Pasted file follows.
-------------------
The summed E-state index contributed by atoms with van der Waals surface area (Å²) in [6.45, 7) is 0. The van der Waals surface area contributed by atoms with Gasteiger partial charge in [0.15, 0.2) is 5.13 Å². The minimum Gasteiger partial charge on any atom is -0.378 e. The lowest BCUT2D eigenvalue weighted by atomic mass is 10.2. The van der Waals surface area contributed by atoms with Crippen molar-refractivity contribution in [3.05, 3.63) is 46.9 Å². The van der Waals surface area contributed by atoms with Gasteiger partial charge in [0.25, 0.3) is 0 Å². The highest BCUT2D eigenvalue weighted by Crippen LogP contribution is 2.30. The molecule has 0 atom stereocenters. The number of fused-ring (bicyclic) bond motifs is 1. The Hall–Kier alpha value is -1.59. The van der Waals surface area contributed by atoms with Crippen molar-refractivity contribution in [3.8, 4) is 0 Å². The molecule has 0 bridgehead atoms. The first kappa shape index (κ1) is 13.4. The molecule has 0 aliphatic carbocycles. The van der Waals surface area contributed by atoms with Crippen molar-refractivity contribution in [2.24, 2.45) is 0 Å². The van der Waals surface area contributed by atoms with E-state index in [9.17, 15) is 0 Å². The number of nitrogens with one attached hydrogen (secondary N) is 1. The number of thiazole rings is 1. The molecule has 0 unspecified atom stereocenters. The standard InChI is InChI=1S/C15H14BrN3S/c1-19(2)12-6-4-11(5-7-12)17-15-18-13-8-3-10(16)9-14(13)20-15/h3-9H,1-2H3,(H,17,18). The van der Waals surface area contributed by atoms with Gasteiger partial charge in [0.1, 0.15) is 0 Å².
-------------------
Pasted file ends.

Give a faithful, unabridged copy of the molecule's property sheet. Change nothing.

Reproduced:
The summed E-state index contributed by atoms with van der Waals surface area (Å²) in [6.45, 7) is 0. The van der Waals surface area contributed by atoms with Gasteiger partial charge in [0.15, 0.2) is 5.13 Å². The minimum Gasteiger partial charge on any atom is -0.378 e. The lowest BCUT2D eigenvalue weighted by atomic mass is 10.2. The van der Waals surface area contributed by atoms with Crippen molar-refractivity contribution in [3.05, 3.63) is 46.9 Å². The van der Waals surface area contributed by atoms with Gasteiger partial charge in [0.25, 0.3) is 0 Å². The highest BCUT2D eigenvalue weighted by Crippen LogP contribution is 2.30. The molecule has 0 atom stereocenters. The number of fused-ring (bicyclic) bond motifs is 1. The Hall–Kier alpha value is -1.59. The van der Waals surface area contributed by atoms with Crippen molar-refractivity contribution in [3.8, 4) is 0 Å². The molecule has 0 bridgehead atoms. The first kappa shape index (κ1) is 13.4. The molecule has 0 aliphatic carbocycles. The van der Waals surface area contributed by atoms with Crippen molar-refractivity contribution in [2.24, 2.45) is 0 Å². The van der Waals surface area contributed by atoms with E-state index in [9.17, 15) is 0 Å². The number of nitrogens with one attached hydrogen (secondary N) is 1. The number of thiazole rings is 1. The molecule has 0 unspecified atom stereocenters. The standard InChI is InChI=1S/C15H14BrN3S/c1-19(2)12-6-4-11(5-7-12)17-15-18-13-8-3-10(16)9-14(13)20-15/h3-9H,1-2H3,(H,17,18). The van der Waals surface area contributed by atoms with Gasteiger partial charge in [0.1, 0.15) is 0 Å².